Felice Friedson is president and CEO of The Media Line news agency; founder of The Mideast Press Club; and Women in Mideast Media. She can be reached at

Judge won’t drop charges against Baltimore brothers

A Baltimore judge will not drop the charges against two Jewish brothers accused of beating a black teenager.

Judge Pamela White on Tuesday denied the motion to drop the charges against Avi and Eliyahu Werdesheim, according to The Associated Press.

The brothers have pleaded not guilty to charges of second-degree assault, false imprisonment and carrying a deadly weapon in the alleged beating of Corey Ausby in November 2010. They face up to 13 years in prison if convicted on all three counts.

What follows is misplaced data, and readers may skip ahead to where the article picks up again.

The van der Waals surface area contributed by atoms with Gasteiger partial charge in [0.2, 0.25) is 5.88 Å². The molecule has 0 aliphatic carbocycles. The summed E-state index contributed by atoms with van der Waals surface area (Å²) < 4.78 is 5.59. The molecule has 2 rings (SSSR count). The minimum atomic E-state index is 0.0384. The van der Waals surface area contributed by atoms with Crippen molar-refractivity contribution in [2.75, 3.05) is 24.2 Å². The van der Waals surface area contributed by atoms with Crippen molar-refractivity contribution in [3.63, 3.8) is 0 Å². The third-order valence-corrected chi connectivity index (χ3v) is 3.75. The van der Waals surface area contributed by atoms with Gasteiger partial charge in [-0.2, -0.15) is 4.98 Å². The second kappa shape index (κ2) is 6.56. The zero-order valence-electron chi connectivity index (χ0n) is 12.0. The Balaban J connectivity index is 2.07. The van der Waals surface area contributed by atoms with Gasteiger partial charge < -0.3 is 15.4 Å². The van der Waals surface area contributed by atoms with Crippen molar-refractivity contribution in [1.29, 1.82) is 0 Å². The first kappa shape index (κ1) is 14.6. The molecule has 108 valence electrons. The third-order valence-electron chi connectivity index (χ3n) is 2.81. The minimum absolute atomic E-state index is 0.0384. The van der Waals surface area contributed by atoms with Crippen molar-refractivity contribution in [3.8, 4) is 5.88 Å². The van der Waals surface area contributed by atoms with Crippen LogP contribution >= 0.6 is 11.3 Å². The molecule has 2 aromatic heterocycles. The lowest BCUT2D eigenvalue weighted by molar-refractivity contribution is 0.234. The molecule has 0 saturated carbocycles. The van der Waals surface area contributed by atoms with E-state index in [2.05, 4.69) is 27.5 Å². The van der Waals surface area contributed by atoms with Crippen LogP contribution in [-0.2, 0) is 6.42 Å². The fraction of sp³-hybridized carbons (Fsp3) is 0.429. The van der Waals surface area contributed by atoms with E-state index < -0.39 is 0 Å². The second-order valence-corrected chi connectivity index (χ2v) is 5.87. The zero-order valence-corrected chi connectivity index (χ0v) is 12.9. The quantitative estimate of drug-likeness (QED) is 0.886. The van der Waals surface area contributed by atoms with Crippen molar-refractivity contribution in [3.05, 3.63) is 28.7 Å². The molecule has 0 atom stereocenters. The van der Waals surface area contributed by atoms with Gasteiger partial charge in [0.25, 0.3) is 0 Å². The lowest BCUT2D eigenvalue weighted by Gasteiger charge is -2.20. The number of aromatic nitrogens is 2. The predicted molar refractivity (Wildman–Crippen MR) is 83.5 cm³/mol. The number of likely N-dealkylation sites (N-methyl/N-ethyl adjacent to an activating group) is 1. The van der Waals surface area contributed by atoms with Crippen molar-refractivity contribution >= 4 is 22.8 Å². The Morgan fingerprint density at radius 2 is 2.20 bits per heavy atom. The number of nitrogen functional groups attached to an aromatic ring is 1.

At the time of the incident, Eliyahu, now 24, was a member of the Jewish neighborhood watch group Shomrim. Avi is now 21.

On April 26, White also denied a separate motion filed on behalf of Ausby to drop the charges.

“It was not your decision whether to bring charges against the defendants, it’s the state’s decision,” she told the teen, according to the Baltimore Sun.

The Sun reported that Ausby said on the stand, “I been wanting to drop the charges all the time, I didn’t even want to go through [this].”

Judge rejects Shomrim accuser’s request to have charges dropped

A Baltimore judge denied an alleged victim’s request to drop criminal charges against two Baltimore Jewish brothers accused of beating the black teen.

“I been wanting to drop the charges all the time, I didn’t even want to go through [this],” Corey Ausby said on the stand Wednesday, according to the Baltimore Sun. “I feel like I was being pressured.”

Baltimore Circuit Court Judge Pamela White rejected his plea.

“It was not your decision whether to bring charges against the defendants, it’s the state’s decision,” she said.